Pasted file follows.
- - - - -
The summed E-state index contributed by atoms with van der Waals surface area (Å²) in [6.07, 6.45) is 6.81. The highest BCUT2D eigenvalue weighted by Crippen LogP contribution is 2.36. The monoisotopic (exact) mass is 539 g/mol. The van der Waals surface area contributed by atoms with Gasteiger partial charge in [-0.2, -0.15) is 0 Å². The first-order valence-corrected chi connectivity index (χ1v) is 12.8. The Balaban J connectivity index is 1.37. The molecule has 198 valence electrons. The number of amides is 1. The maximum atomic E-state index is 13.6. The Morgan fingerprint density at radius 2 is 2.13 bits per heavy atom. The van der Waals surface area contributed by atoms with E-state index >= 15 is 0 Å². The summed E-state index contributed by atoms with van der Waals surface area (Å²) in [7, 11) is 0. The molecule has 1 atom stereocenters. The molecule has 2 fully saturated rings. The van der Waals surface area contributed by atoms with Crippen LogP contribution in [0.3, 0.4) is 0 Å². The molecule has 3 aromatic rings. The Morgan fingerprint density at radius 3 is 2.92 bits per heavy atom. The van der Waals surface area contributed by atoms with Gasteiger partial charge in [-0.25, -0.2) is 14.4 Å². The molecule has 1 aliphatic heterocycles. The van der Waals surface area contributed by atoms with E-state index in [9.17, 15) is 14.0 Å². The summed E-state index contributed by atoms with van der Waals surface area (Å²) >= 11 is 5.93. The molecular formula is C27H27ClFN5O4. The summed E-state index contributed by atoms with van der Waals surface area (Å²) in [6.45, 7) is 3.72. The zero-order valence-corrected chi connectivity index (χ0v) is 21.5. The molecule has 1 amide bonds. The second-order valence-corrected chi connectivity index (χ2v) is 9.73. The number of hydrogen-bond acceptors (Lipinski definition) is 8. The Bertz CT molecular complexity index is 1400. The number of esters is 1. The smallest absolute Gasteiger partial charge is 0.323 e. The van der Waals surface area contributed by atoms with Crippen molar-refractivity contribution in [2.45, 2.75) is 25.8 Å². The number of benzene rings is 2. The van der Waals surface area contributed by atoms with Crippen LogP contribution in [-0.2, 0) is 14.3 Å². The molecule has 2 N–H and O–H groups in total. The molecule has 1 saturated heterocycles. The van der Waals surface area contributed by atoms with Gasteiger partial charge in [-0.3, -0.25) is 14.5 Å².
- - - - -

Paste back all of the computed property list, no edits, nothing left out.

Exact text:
The summed E-state index contributed by atoms with van der Waals surface area (Å²) in [6.07, 6.45) is 6.81. The highest BCUT2D eigenvalue weighted by Crippen LogP contribution is 2.36. The monoisotopic (exact) mass is 539 g/mol. The van der Waals surface area contributed by atoms with Gasteiger partial charge in [-0.2, -0.15) is 0 Å². The first-order valence-corrected chi connectivity index (χ1v) is 12.8. The Balaban J connectivity index is 1.37. The molecule has 198 valence electrons. The number of amides is 1. The maximum atomic E-state index is 13.6. The Morgan fingerprint density at radius 2 is 2.13 bits per heavy atom. The van der Waals surface area contributed by atoms with E-state index >= 15 is 0 Å². The summed E-state index contributed by atoms with van der Waals surface area (Å²) in [7, 11) is 0. The molecule has 1 atom stereocenters. The molecule has 2 fully saturated rings. The van der Waals surface area contributed by atoms with Crippen LogP contribution in [0.3, 0.4) is 0 Å². The molecule has 3 aromatic rings. The Morgan fingerprint density at radius 3 is 2.92 bits per heavy atom. The van der Waals surface area contributed by atoms with Gasteiger partial charge in [-0.25, -0.2) is 14.4 Å². The molecule has 1 aliphatic heterocycles. The van der Waals surface area contributed by atoms with E-state index in [9.17, 15) is 14.0 Å². The summed E-state index contributed by atoms with van der Waals surface area (Å²) >= 11 is 5.93. The molecular formula is C27H27ClFN5O4. The summed E-state index contributed by atoms with van der Waals surface area (Å²) in [6.45, 7) is 3.72. The zero-order valence-corrected chi connectivity index (χ0v) is 21.5. The molecule has 1 amide bonds. The second-order valence-corrected chi connectivity index (χ2v) is 9.73. The number of hydrogen-bond acceptors (Lipinski definition) is 8. The Bertz CT molecular complexity index is 1400. The number of esters is 1. The smallest absolute Gasteiger partial charge is 0.323 e. The van der Waals surface area contributed by atoms with Crippen molar-refractivity contribution in [2.45, 2.75) is 25.8 Å². The number of benzene rings is 2. The van der Waals surface area contributed by atoms with Crippen LogP contribution in [-0.2, 0) is 14.3 Å². The molecule has 2 N–H and O–H groups in total. The molecule has 1 saturated heterocycles. The van der Waals surface area contributed by atoms with Gasteiger partial charge in [-0.3, -0.25) is 14.5 Å².